In this cluster, we define ‘System’, ‘Network’ and ‘Pathway’, all of which need to be in place for the delivery of ‘Integrated care’.


A system is a set of activities with a common aim, a common set of objectives, and a set of criteria against which progress towards the objectives can be measured. … Although the activities in a set can take place in different locations and in different organisations, it is possible for them to have ‘a common set of objectives’, in which:

  • more than one activity can relate to a single objective;
  • a single activity can relate to more than one objective.

Source: Gray JAM (2011) How To Build Healthcare Systems. Offox Press. Pages 9-10.

Two examples of the term in use:

Calling a group of healthcare organizations a “system” has become common practice. … however, true systems involve a functionally related group of interacting, interrelated or interdependent elements forming a complex whole with a common aim. In simpler terms, systems elements must be capable of working together to achieve shared goals; otherwise, they are merely individual parts with separate missions.

Baker GR, Macintosh-Murray A, Porcellato C, Dionne C, Stelmakovich K, Born K (2008) High Performing Healthcare Systems. Delivering Quality by Design. Longwoods Publishing Corporation. Page 14.

… EBM [evidence-based medicine] should not just be concerned with clinical content but also about the processes of changing care and systems of care.

Glasziou P, Haynes B (2005) The paths from research to improved health outcomes. BMJ 2005; 10(1): 4-7.


A network is a set of organisations and individuals that deliver the system’s objectives.

Source: Gray JAM (2011) How To Build Healthcare Systems. Offox Press. Page 11.

Example of the term in use:

We see the decline of the traditionally dominant role of the acute hospital with a growth of networks and partners around it as more routine work is devolved to primary care and other settings. Private sector and voluntary sector providers take on outsourced work from a traditionally public sector dominated delivery arm as separate commissioning roles emerge.

Ferlie E, Fitzgerald L, McGivern G, Dopson S, Exworthy M et al (2010) Networks in Health care: a Comparative Study of Their Management, Impact and Performance. Report for the National Institute for Health Research Service Delivery and Organisation programme. SDO Project (08/1518/102). Queen’s Printer and Controller of HMSO. Page 18.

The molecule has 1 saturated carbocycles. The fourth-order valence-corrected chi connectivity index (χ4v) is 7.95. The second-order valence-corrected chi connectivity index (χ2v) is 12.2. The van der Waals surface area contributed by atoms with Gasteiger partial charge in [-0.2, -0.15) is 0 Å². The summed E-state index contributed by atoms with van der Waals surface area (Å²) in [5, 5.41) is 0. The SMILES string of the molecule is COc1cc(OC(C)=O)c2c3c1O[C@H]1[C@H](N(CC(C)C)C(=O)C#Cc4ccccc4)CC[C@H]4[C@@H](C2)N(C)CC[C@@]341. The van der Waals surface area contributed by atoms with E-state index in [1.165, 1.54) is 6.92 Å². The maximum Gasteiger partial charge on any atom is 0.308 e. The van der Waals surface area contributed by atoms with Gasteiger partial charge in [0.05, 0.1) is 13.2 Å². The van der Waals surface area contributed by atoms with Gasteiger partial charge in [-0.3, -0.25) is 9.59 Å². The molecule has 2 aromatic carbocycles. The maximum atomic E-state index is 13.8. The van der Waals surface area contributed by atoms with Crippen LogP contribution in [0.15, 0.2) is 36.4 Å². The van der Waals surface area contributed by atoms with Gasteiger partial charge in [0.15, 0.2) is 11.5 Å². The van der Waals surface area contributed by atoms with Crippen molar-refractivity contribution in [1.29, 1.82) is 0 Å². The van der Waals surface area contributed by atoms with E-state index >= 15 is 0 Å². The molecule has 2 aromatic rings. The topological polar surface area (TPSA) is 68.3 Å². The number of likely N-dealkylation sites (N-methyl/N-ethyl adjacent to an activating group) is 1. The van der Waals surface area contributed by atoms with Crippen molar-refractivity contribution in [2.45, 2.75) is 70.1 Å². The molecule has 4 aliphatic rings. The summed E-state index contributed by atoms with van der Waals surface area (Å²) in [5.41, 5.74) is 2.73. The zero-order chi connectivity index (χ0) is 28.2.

…, the pathway is the course an individual follows as they go through the system, and at each point in the system a decision is made for the patient to follow one route or another. In breast screening, for example, all women follow the pathway up to the point where mammography is carried out; then, depending on the results of mammography, individual women will be told either that no cancer can be seen, and they are at low risk, or that they need a referral, in which case they follow another pathway through the referral process to the assessment clinic and, if necessary, on to treatment.

Source: Gray JAM (2011) How To Build Healthcare Systems. Offox Press. Page 25.

Examples of the term in use:

Care pathways vary in content, implementation, and place of service. In some healthcare systems, reduction in resource use can be achieved effectively by integrating patient management across different treatment settings. In these situations, such as in the United Kingdom healthcare system, pathways may place greater emphasis on clinical flow than management of prescription drugs.

Chawla A, Westrich K, Matter S, Kaltenboeck A, Dubois R (2016) Care Pathways in US Healthcare Settings: Current Successes and Limitations, and Challenges. Am J Managed Care 2016; 22(1): 53-62.

The development and use of care pathways pervades many areas of health and social care. Today, it would probably be difficult to find an area of health care in the UK for which a care pathway approach has not been attempted. A 2004 survey of health professionals in Europe found that the perceived level of present and future adoption of care pathways was highest in the UK.

Centre for Policy on Ageing – Rapid review. The effectiveness of care pathways in health and social care. Page 3.

Integrated care

Integrated care is an organising principle for care delivery with the aim of achieving improved patient care through better coordination of services provided. Integration is the combined set of methods, processes and models that seek to bring about this improved coordination of care.

Source: Shaw S, Rosen R, Rumbold B (2011) What is integrated care? An overview of integrated care in the NHS. Research report. June 2011. The Nuffield Trust. Page 7.

Example of the term in use:

Successful integrated care (i.e. models that are effective in meeting patient needs) demands the ongoing involvement of patients and family carers in programme planning, implementation and oversight. This will ensure that user needs and expectations are reflected where it counts, and that consumer satisfaction issues can be realistically addressed.

Kodner DL, Spreeuwenberg C (2002) Integrated care: meaning, logic, applications, and implications – a discussion paper.  Int J Integr Care 2002 Oct-Dec; 2: e12. Published online 14 November 2002.